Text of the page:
Behaviour, deportment, self-control.
Those and love, he holds onto.
It tears him up when he knows, knows for sure, knows by her pallor and her drawn face and the fear that has settled on her – something about his company, something about him, always something, something, something. Her husband makes a point of never getting angry, but he knows that her heart is caged once again to preserve its beauty. He's too young to be a father and she's too old to fall back in love, and yet they drive to the Hamptons and she starts up from the dinner table when she sees him.
Her shoes lie abandoned, and that means so much.
It's ironic, he thinks, that he's losing his love as she's losing hers too, and so they run and roll in a vicious circle of having and not having, and they have sex all the time now because they are both so desperate to feel together, to hold each other and choose, and choose, and choose again. She wears silk one day, satin the next, and he tears them or slides them off her as per the preference he sees written all over her face. She doesn't mean to be cruel and neither does he, but they find themselves being cruel to each other. This is how simple loves die, with disquiet, while the great ones thrive on it and bare their backs like many broken beasts.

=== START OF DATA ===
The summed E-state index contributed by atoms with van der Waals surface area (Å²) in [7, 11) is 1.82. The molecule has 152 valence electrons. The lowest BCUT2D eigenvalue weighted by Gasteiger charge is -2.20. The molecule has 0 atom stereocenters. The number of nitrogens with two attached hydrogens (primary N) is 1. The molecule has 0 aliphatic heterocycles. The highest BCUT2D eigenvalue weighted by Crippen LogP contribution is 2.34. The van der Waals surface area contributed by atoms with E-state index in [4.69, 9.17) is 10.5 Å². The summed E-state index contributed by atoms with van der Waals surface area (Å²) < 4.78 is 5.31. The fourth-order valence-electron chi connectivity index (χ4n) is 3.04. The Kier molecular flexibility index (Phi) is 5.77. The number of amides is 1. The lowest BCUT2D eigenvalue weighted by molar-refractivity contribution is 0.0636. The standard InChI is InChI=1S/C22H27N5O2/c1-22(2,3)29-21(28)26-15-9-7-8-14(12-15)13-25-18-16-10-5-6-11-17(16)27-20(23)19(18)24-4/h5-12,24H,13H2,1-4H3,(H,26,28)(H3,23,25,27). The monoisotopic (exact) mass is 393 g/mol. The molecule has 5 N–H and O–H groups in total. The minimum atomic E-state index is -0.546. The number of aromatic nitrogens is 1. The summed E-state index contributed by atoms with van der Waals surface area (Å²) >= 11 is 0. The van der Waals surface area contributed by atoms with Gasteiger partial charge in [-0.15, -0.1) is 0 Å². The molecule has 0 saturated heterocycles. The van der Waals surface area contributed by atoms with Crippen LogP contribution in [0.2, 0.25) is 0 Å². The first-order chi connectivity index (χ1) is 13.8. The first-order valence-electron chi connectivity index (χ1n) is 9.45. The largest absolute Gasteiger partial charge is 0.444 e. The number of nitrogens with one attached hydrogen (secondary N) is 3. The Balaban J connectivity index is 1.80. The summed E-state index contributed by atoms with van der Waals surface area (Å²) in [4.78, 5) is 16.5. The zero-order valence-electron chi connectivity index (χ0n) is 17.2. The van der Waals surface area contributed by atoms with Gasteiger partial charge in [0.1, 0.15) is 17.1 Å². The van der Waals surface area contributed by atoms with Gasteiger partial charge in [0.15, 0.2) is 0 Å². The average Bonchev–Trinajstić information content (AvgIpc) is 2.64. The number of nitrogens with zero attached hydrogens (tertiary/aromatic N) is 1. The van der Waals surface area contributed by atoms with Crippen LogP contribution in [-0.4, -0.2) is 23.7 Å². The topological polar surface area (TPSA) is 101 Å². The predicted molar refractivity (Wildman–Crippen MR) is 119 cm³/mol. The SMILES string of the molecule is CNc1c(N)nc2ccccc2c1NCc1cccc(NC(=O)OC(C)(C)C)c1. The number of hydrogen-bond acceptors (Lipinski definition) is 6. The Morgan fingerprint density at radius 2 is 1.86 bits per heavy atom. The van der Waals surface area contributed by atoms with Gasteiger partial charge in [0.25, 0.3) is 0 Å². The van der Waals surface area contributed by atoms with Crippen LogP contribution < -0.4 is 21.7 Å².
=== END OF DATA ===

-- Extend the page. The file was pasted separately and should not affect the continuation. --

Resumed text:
He knows of beasts, and broken beauties.
But no matter what and come what may and silly, insignificant things, they cling on. They cling together because they're terrified of what might happen if they let go, even for a second. Once upon a fairytale, she loved her husband with her whole heart; that love is still strong enough to hold up the walls, but she loves him with her heart and her head and her soul and her fingertips, and her husband realises that the light brush of her thumb and the contact they had at the airport is the only time he's ever seen them touch. They are so close, and they jump, and it's as if she's carrying a bomb and he is her proximity trigger.
Everything blows up.
But not quite yet.
Until then, they walk together and comment on the colours of the flowers while the father of her child conceals himself and she worries herself sick over him. They fight, and fight back, and it's only because they're crumbling.
And then they become friends.
So slow, so steady, so unexpected are the steps between untrue love and friendship that they do not count all the wounds on their brows and weapons in their hands and instead talk of the future, of the child's future, of all that has happened and is yet to come. This is like falling in love in reverse, and both are grateful for the time it takes to disconnect, inch by inch, until compassion has overrun passion and both their hearts are trampled.